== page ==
From Unicellular Organisms to Human Kind

Over the course of evolution, living beings had to adapt to challenges presented by the environment. In the oceans, about six hundred million years ago, after the emergence of unicellular organisms like Eukaryotes, a succession of small, accumulated, biological modifications led to the development of reproductively isolated populations, each new generation being slightly different from the preceding one.

Mutations within individual organisms sometimes provided advantages under certain environmental conditions, or “stresses,” and those organisms with these mutations increased in number faster than those without the mutations. Adaptation was necessary for lineages to survive in the ever-changing environment.

Most often, when our circumstances create unmanageable stress, our brain will implement an archaic solution that modifies our physiology. This modification in our body will occur according to recorded evolutionary programs.

Organisms, since the beginning of life on the planet, have continued to evolve in response to their environments. Disease, within the context of evolutionary history, may be redefined as a meaningful biological emergency program. Today all those programs remain part of our imprints. They can resurface according to the solution our brain needs to extrapolate from its evolutionary memory. We use our biology to adapt to what we perceive as insurmountable because we can’t meet our vital needs.

Our brain triggers specific biological responses in our body in correspondence to our emotional struggles. As human beings, we define our emotional struggles in a literal or figurative sense, subconsciously using primal language and animalistic sets of representations and emotions. Our perception of an experience will awaken our primary visceral maps, which connect our internal sensations with their corresponding organs. We might consider an experience to be “disgusting” (which corresponds to the colon), “suffocating” (lung), “staining” (skin dimension), “stinking” (sinuses), “indigestible” (stomach), and so on. An individual’s verbal expression and description of an experience has a high significance. When individuals express their emotional stress, information can be gathered about the “felt sense” of their traumatic experience.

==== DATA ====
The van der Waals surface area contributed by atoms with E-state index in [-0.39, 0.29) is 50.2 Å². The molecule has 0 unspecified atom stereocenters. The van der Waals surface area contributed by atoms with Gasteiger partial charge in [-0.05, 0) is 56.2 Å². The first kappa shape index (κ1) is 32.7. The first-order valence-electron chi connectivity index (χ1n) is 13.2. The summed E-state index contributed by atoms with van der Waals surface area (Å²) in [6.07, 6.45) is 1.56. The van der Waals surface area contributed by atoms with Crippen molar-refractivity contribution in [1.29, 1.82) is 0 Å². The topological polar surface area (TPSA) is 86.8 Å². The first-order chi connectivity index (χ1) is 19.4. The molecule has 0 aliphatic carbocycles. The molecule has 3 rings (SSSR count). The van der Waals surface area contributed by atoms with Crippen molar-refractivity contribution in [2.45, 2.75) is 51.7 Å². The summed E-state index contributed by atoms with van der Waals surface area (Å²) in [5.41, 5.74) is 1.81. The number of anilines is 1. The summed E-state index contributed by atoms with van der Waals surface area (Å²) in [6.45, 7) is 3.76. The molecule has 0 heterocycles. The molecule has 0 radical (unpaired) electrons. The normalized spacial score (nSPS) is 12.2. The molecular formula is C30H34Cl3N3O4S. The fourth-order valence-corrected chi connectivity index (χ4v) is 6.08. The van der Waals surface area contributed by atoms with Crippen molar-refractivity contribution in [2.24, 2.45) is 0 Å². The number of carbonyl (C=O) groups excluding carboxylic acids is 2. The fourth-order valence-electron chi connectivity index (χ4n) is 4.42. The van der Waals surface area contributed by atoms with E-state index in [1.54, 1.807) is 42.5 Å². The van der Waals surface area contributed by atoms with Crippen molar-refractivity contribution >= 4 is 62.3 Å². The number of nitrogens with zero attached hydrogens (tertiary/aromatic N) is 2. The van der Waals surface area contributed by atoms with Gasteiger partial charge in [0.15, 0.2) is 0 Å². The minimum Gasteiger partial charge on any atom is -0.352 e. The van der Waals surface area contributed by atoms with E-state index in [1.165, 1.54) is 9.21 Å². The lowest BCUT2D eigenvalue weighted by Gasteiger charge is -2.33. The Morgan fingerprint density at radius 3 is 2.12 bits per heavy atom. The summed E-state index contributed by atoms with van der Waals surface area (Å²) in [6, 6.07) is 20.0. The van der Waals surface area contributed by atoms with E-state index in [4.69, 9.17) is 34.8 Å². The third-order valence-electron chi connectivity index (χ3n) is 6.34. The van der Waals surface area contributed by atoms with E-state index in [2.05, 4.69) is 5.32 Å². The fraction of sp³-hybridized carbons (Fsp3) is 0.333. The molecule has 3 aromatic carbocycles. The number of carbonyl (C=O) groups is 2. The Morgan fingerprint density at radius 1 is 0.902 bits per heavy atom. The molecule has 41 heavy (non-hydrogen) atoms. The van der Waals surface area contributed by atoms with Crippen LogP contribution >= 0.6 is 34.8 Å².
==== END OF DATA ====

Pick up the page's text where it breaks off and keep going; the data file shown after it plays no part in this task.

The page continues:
The brain expresses metaphorically, through organs in our body, the “solution” to our primal struggles in order to alleviate stress. Biological disorders are in fact responses, which appear to be in perfect alignment with the evolutionary needs the living beings experienced on the planet. When cellular changes such as cancer occur in our organs, it is in fact the awakening of a survival mechanism in accordance with subconscious archaic needs.

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